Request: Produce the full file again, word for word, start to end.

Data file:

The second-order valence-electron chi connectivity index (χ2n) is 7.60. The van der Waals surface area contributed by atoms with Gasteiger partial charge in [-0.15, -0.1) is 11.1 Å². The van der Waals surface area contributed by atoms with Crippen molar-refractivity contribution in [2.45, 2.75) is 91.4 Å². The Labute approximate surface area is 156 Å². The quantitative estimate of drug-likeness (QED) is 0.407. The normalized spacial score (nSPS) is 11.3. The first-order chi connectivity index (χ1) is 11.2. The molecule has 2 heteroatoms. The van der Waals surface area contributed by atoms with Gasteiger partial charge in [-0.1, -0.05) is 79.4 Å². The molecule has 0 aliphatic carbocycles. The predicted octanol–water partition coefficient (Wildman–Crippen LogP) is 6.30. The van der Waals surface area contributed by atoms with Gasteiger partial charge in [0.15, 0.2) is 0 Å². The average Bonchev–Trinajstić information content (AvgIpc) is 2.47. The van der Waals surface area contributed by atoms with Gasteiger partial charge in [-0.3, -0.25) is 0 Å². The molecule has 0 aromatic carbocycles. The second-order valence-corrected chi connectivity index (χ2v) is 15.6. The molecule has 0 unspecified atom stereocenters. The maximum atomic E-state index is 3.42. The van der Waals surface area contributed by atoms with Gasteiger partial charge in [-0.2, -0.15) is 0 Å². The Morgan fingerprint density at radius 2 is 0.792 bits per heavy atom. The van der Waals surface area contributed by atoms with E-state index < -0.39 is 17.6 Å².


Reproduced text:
The second-order valence-electron chi connectivity index (χ2n) is 7.60. The van der Waals surface area contributed by atoms with Gasteiger partial charge in [-0.15, -0.1) is 11.1 Å². The van der Waals surface area contributed by atoms with Crippen molar-refractivity contribution in [2.45, 2.75) is 91.4 Å². The Labute approximate surface area is 156 Å². The quantitative estimate of drug-likeness (QED) is 0.407. The normalized spacial score (nSPS) is 11.3. The first-order chi connectivity index (χ1) is 11.2. The molecule has 2 heteroatoms. The van der Waals surface area contributed by atoms with Gasteiger partial charge in [-0.1, -0.05) is 79.4 Å². The molecule has 0 aliphatic carbocycles. The predicted octanol–water partition coefficient (Wildman–Crippen LogP) is 6.30. The van der Waals surface area contributed by atoms with Gasteiger partial charge in [0.15, 0.2) is 0 Å². The average Bonchev–Trinajstić information content (AvgIpc) is 2.47. The van der Waals surface area contributed by atoms with Gasteiger partial charge in [-0.3, -0.25) is 0 Å². The molecule has 0 aromatic carbocycles. The second-order valence-corrected chi connectivity index (χ2v) is 15.6. The molecule has 0 unspecified atom stereocenters. The maximum atomic E-state index is 3.42. The van der Waals surface area contributed by atoms with Gasteiger partial charge in [-0.2, -0.15) is 0 Å². The Morgan fingerprint density at radius 2 is 0.792 bits per heavy atom. The van der Waals surface area contributed by atoms with E-state index < -0.39 is 17.6 Å².